Are You Confusing Polarity with Phase?

by Curt Taipale

On most audio consoles above a certain price point, there is a button on each channel with the “∅” symbol. It may be (mistakenly) labeled “phase”. Mythology runs rampant on the meaning and the use of that switch, and most of that confusion is steeped in stories told by someone who didn’t understand it to others who understood it even less.

That misunderstanding leads to a statement that I still hear today – “inverting the polarity is the same thing as the signal being 180 degrees out of phase”. The terms “phase” and “polarity” refer to two different things and cannot be used interchangeably. “Phase” implies a shift in time relative to some reference, while “polarity” is simply a reversal of the positive and negative terminals of an audio connection. That could mean swapping pins 2 & 3 on an XL connector, the tip & ring connection on a TRS connector, or the plus & minus leads on a loudspeaker terminal.

As you can see from these two graphs, nothing has changed with time. The graph on the left shows our friendly sine wave test signal in proper polarity, and the graph on the right shows the sine wave signal out of polarity.

Sine Wave              Sine Wave Delayed in Time by 90 Degrees

            Sine Wave in Polarity (1.5 cycles)                                        Sine Wave Out of Polarity

So let's clarify. It is more properly termed a "polarity" switch because all that the button does is reverse the wiring between pins 2 and 3 at the XL input on that particular channel. It does not affect the phase. I know that many of the engineering guys at the manufacturers still call it a "phase" button, but they should know better.

Sine Wave Delayed in Time by 90 Degrees              Sine Wave Delayed in Time by 180 Degrees

Sine Wave (The red trace is delayed by 90 degrees.)          Sine Wave (The red trace is delayed by 180 degrees.)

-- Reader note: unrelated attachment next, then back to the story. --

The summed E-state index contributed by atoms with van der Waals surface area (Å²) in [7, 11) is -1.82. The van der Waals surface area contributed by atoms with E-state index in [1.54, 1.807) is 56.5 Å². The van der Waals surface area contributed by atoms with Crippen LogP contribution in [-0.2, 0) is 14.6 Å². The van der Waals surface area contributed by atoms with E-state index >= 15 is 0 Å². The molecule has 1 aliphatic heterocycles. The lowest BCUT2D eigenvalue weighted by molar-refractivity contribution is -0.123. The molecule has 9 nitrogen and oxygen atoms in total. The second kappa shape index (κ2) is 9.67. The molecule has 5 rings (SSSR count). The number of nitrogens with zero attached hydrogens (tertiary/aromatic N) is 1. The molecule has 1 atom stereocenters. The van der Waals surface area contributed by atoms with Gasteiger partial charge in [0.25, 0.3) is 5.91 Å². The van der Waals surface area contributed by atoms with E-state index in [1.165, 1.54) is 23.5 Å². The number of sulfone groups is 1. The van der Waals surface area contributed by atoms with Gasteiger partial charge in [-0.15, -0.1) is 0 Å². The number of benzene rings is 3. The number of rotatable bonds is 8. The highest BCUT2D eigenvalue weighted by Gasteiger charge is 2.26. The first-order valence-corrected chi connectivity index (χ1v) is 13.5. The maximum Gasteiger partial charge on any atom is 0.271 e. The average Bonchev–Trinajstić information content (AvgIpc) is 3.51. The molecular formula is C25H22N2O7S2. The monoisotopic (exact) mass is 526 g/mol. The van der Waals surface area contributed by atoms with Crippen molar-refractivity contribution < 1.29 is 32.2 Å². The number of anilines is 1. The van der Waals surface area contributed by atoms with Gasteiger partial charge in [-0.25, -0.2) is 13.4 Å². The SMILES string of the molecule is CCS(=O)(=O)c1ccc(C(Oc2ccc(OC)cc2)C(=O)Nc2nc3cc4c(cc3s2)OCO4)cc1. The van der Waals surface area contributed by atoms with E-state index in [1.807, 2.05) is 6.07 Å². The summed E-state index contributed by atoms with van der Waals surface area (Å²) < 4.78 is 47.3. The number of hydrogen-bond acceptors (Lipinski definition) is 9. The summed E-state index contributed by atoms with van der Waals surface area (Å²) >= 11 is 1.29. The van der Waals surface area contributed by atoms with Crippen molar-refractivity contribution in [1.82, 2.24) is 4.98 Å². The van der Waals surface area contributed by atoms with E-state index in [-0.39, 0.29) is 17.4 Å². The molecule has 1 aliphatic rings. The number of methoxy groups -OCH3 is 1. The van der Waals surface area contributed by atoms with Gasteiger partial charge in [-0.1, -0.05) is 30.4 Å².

When one looks at a graph of, for example, a sine wave, with the signal delayed in time by 180 degrees, it looks like the polarity has been reversed. And that is probably where the misunderstanding begins. If we don’t see that the signal has been delayed in time, then we could be misled to believe that polarity and phase are the same.

Under what conditions would a sound operator choose to push that polarity switch? Rarely. But here's one that may help to know. Let's say that you have decided that you want to double-mic the snare drum, with one mic on the top head to capture the main "body" of the sound, and a second mic on the bottom head to get the "snap" of the snares. When you think about it, you realize that the acoustic energy reaching the top mic when the drum head is hit (down first) is roughly the opposite condition for the acoustic energy received at the mic on the bottom head. If you don't invert the polarity of the mic on the bottom of the snare, the sound will seem thin because the low frequencies are cancelling; just press the polarity switch on the channel with the bottom snare mic and the snare will sound "fat" again.

I share a couple of stories in another one of my articles where that switch came in handy, but those were cases where something was miswired. In one case it was a mic cable that had been wired wrong, and it was a situation where changing the cable at the moment wasn't possible. In multiple other cases the polarity reversal was in a new unit that was shipped from the manufacturer! It happens.

Just remember that the “phase” switch on your console input channel does not “shift the phase by 180 degrees”, because that would involve a shift in time. It is nothing more than a polarity reversal. And from this day forward, start calling it a polarity switch rather than a phase switch!

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